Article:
Editor’s note: We are not going to do any analysis or comment on the ex partay until all the kids hand in their homework. In the meantime, the infamous Nunn Yabidnez weighs in on the ex partay, centered around the rule that forbids anyone from “earwigging the Chancellor” or “putting a bug in his ear.” Special note for Scott Taylor and those in Rio Linda: this does not actually mean someone will place an insect in a chancellor’s external auditory meatus.
Hilburn, a STATE appointed special judge, Singletary, the Special Master Hilburn appointed in a STATE case and Simpson, the Special Fiduciary appointed in a STATE case had absolutely no plausible need or arguably valid reason to be at such a meeting, “secret” or otherwise. The attorneys for a few members of a putative class, the Defendants’ attorneys, and reps of some of the Defendants were by their own admissions discussing settlement in a FEDERAL lawsuit that involved the exact same set of facts as the parallel STATE case. Even if none of the attendees intended to “discuss” any state cases, the presence of Hilburn, Singletary and Simpson was at best unnecessary and every attorney there including the judges and attorney/trustee Taylor knew or should have known it was a highly improper clear violation of numerous rules.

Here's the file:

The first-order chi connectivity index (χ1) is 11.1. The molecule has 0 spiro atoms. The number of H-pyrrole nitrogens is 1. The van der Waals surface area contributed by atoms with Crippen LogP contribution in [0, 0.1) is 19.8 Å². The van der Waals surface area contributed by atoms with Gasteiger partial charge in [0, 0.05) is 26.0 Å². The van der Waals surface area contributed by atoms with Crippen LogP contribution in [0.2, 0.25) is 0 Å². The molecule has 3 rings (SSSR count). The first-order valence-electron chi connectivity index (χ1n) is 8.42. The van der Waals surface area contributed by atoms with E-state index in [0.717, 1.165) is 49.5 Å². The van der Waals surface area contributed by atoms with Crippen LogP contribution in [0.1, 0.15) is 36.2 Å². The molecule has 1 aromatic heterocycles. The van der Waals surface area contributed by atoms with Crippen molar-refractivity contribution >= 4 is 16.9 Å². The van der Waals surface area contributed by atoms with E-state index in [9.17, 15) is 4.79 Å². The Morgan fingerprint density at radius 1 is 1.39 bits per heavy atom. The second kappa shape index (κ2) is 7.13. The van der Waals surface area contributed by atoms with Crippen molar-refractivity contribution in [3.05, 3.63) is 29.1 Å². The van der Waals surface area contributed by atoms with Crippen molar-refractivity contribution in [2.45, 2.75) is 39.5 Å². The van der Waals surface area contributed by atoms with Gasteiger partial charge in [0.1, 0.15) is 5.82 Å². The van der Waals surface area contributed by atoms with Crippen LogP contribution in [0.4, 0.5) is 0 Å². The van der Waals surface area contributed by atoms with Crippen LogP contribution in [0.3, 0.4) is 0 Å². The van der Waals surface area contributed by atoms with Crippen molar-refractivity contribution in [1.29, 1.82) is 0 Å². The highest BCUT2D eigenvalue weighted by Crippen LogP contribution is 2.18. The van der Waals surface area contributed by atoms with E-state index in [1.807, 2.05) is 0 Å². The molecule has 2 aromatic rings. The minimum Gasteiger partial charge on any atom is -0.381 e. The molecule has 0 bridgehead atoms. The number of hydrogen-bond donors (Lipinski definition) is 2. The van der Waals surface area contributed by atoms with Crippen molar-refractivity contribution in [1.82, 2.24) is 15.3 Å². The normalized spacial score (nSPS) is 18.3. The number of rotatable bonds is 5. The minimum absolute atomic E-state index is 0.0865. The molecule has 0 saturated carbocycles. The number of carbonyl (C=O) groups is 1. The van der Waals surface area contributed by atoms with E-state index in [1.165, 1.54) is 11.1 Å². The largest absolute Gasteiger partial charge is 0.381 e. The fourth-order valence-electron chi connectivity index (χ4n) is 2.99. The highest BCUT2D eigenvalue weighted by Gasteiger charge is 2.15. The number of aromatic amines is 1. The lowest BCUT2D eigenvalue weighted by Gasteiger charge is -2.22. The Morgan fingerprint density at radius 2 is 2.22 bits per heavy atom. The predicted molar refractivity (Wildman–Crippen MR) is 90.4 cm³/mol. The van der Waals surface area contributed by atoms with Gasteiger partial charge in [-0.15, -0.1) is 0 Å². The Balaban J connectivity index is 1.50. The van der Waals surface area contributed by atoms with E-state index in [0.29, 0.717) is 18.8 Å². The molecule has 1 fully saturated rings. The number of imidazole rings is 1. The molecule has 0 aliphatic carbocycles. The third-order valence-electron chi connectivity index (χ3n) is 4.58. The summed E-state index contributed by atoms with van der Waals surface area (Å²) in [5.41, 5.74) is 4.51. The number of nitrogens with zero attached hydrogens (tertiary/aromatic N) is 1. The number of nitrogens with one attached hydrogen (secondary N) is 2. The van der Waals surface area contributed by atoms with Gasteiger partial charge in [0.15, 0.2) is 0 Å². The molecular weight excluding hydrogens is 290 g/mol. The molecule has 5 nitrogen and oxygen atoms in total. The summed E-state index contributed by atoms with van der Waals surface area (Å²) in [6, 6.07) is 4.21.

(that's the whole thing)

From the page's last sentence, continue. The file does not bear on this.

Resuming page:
With it being a Chancery Court matter at the state, they were operating under not only the Rules of Professional Conduct and/or Code of Judicial Conduct, but also the Uniform Chancery Court Rules. Rule 3.10 states in part:
“No person shall undertake to discuss with or in the presence or hearing of the Chancellor the law or the facts or alleged facts of any litigated action then pending in the Court or likely to be instituted therein, except in the orderly progress of the trial, and arguments or briefs connected therewith.” and “Any person who shall violate this rule, knowing that such conduct is prohibited, shall be guilty of a contempt.” If they did not know Rule 3.10, they are not competent lawyers and if they did, they are guilty violating the rules and guilty of a contempt. Continue reading